FORT LAUDERDALE, FLA.-
Malcolm Morley: Shipwreck, a retrospective of this collection is now on display at NSU Art Museum Fort Lauderdale
through April in collaboration with Hall Art Foundation.
The exhibition focuses on the artists earliest superrealist paintings which draw inspiration from his childhood. Ranging from ocean liners in the 1960s to his imaginative portraits of complex compositions of battles and other catastrophes, these works are generally based on still-lifes he arranged of toy model boats and planes.
Morley defines his purpose as a preoccupation with the act of painting and the sensation of transforming closely observed images to canvas. His intention was never to paint in a realistic manner that matched the camera's mechanical view, rather the found photographic image solved the problem of what to paint. After solving this, he dedicated the rest of his career to exploring how to paint his chosen subject concentrating on the process of mixing color, making paint at a certain velocity and density and ensuring it's properly placed on the canvas
As a child, Malcolm Morley enjoyed making model boats and planes from balsa wood and was only 13 when his treasured battleship HMS Nelson was destroyed in a German bombing raid that demolished part of his family home during World War II. This model, its perfection forever forestalled, was the underlying inspiration for his maritime scenes.
According to an interview with The Guardian, Morley went to naval school but was soon sent to prison for petty theft, which hindered his chances of going down that career route. While in prison, he read about the famous Vincent van Gogh in the novel Lust of Life, which piqued his interest in becoming an artist. He began painting while in prison. After being let out early, Morleys parole officer helped get him into Camberwell College of Arts in London, where he stayed for a year before transferring to the Royal College of Art. In 1957, Morley decided to move to America. Working his way into the New York Art scene, Morley worked on abstract expressionism pieces. Eventually, this process led him to the creation of highly-detailed renderings of photographs with paint that he called superrealism. Morley consistently employed images of cruise liners, tugs, airplanes and lighthouses. In the same interview with The Guardian, Morley stated, "I realized that all those ships I'd done had to do with me trying to paint that battleship I never finished."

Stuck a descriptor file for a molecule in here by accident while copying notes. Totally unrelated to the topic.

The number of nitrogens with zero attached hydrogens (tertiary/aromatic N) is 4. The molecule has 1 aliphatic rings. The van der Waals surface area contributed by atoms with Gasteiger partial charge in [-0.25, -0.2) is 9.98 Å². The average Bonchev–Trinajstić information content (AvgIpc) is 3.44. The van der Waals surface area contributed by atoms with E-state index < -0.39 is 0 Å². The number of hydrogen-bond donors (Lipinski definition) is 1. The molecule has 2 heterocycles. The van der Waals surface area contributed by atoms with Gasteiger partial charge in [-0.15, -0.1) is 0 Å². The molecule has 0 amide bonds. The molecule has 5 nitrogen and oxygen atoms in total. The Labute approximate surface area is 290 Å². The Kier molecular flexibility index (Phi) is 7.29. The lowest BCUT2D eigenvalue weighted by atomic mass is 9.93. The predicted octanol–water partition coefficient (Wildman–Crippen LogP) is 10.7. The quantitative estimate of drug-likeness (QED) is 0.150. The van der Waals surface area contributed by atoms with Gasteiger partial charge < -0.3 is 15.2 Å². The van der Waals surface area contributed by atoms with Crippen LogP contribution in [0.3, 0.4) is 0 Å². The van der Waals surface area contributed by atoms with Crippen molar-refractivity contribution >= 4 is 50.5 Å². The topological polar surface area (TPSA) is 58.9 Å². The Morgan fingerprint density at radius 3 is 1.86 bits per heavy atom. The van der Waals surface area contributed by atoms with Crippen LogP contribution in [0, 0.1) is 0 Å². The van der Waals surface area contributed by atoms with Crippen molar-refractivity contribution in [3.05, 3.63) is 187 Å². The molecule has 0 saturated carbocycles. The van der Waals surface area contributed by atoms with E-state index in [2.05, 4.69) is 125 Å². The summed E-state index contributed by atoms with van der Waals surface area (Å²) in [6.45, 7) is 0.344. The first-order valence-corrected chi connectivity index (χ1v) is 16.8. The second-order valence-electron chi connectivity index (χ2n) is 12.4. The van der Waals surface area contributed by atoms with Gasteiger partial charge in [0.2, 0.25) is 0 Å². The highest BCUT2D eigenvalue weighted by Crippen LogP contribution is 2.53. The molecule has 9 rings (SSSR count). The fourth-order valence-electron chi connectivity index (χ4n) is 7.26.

The process Morely devised was the traditional painting technique that involved dividing the original image into a grid, and drawing a corresponding enlarged grid on the canvas. Morley did not see the total picture while he worked, nor did he sketch the composition on the canvas. Rather, he cut the original photo up into separate squares, which he transposed one by one on the painting the grid squares he used were so minuscule that he needed a magnifying glass to see as he painted.
Brushstrokes, no matter how fine, have always been essential to Morley. The painted surfaces of early oceanliner paintings, such as Cristoforo Colombo are especially fine. After completing each square he would sweep his brush over the borders to soften the transition to the adjoining squares. Consequently, his paintings have no traditional figure-ground relationship; they are as flat as a photograph or the canvas itself.
Malcolm Morley was the first to ever win the Turner Prize in 1984, following an exhibition put on by a long-term supporter, Nicholas Serota. This award recognized his meticulous photorealist paintings, a movement that marked the beginning of the superrealist process in the art community.
Although his work has been described in relation to the 1960s art movement of photo-realism due to his reliance on photographic sources, Morley defines his purpose as a preoccupation with the act of painting and the sensation of transforming closely observed images to canvas. His intention was never to paint in a realistic manner that matched the camera's mechanical view, rather the found photographic image solved the problem of what to paint. After solving this, he dedicated the rest of his career to exploring how to paint his chosen subject concentrating on the process of mixing color, making paint at a certain velocity and density and ensuring it's properly placed on the canvas.